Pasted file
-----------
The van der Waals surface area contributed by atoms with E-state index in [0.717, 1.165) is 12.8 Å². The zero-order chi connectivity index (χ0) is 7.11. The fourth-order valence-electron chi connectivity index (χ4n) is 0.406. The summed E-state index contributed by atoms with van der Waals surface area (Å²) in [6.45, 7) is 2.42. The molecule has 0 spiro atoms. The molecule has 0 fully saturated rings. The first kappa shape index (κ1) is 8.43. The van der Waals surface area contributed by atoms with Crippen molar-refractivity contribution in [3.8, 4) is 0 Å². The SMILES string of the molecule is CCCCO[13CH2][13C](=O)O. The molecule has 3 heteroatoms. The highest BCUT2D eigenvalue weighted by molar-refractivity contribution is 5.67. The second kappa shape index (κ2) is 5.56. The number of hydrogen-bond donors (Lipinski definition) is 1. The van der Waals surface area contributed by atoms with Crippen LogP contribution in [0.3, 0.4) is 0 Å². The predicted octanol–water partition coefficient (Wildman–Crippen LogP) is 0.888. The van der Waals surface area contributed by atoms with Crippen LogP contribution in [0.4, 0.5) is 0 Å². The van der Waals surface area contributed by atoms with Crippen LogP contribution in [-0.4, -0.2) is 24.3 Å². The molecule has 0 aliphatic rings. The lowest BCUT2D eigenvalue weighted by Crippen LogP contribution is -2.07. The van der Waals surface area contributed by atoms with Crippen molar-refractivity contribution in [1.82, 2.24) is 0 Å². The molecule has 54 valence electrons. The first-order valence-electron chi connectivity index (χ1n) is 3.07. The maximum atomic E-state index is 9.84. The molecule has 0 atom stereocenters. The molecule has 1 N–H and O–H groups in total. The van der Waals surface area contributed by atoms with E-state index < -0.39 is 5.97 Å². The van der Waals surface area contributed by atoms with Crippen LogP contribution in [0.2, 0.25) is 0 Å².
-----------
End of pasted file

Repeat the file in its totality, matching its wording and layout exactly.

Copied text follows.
The van der Waals surface area contributed by atoms with E-state index in [0.717, 1.165) is 12.8 Å². The zero-order chi connectivity index (χ0) is 7.11. The fourth-order valence-electron chi connectivity index (χ4n) is 0.406. The summed E-state index contributed by atoms with van der Waals surface area (Å²) in [6.45, 7) is 2.42. The molecule has 0 spiro atoms. The molecule has 0 fully saturated rings. The first kappa shape index (κ1) is 8.43. The van der Waals surface area contributed by atoms with Crippen molar-refractivity contribution in [3.8, 4) is 0 Å². The SMILES string of the molecule is CCCCO[13CH2][13C](=O)O. The molecule has 3 heteroatoms. The highest BCUT2D eigenvalue weighted by molar-refractivity contribution is 5.67. The second kappa shape index (κ2) is 5.56. The number of hydrogen-bond donors (Lipinski definition) is 1. The van der Waals surface area contributed by atoms with Crippen LogP contribution in [0.3, 0.4) is 0 Å². The predicted octanol–water partition coefficient (Wildman–Crippen LogP) is 0.888. The van der Waals surface area contributed by atoms with Crippen LogP contribution in [0.4, 0.5) is 0 Å². The van der Waals surface area contributed by atoms with Crippen LogP contribution in [-0.4, -0.2) is 24.3 Å². The molecule has 0 aliphatic rings. The lowest BCUT2D eigenvalue weighted by Crippen LogP contribution is -2.07. The van der Waals surface area contributed by atoms with Crippen molar-refractivity contribution in [1.82, 2.24) is 0 Å². The molecule has 54 valence electrons. The first-order valence-electron chi connectivity index (χ1n) is 3.07. The maximum atomic E-state index is 9.84. The molecule has 0 atom stereocenters. The molecule has 1 N–H and O–H groups in total. The van der Waals surface area contributed by atoms with E-state index < -0.39 is 5.97 Å². The van der Waals surface area contributed by atoms with Crippen LogP contribution in [0.2, 0.25) is 0 Å².